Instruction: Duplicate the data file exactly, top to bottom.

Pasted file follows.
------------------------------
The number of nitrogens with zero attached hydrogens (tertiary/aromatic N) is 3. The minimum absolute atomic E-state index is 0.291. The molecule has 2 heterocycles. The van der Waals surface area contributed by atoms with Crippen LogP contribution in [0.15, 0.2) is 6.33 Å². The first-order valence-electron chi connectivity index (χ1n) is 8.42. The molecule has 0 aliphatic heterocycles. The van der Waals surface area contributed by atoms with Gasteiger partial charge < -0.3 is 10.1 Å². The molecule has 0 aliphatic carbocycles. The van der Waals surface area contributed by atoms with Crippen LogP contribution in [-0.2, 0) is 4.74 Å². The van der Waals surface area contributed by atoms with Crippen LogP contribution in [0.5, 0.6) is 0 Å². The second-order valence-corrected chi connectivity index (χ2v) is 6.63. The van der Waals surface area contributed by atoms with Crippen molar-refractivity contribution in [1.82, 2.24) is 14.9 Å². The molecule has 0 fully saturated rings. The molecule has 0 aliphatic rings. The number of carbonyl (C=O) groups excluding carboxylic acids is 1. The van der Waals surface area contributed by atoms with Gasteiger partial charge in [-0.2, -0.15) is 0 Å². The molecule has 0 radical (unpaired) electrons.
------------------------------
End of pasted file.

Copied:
The number of nitrogens with zero attached hydrogens (tertiary/aromatic N) is 3. The minimum absolute atomic E-state index is 0.291. The molecule has 2 heterocycles. The van der Waals surface area contributed by atoms with Crippen LogP contribution in [0.15, 0.2) is 6.33 Å². The first-order valence-electron chi connectivity index (χ1n) is 8.42. The molecule has 0 aliphatic heterocycles. The van der Waals surface area contributed by atoms with Gasteiger partial charge < -0.3 is 10.1 Å². The molecule has 0 aliphatic carbocycles. The van der Waals surface area contributed by atoms with Crippen LogP contribution in [-0.2, 0) is 4.74 Å². The van der Waals surface area contributed by atoms with Crippen LogP contribution in [0.5, 0.6) is 0 Å². The second-order valence-corrected chi connectivity index (χ2v) is 6.63. The van der Waals surface area contributed by atoms with Crippen molar-refractivity contribution in [1.82, 2.24) is 14.9 Å². The molecule has 0 fully saturated rings. The molecule has 0 aliphatic rings. The number of carbonyl (C=O) groups excluding carboxylic acids is 1. The van der Waals surface area contributed by atoms with Gasteiger partial charge in [-0.2, -0.15) is 0 Å². The molecule has 0 radical (unpaired) electrons.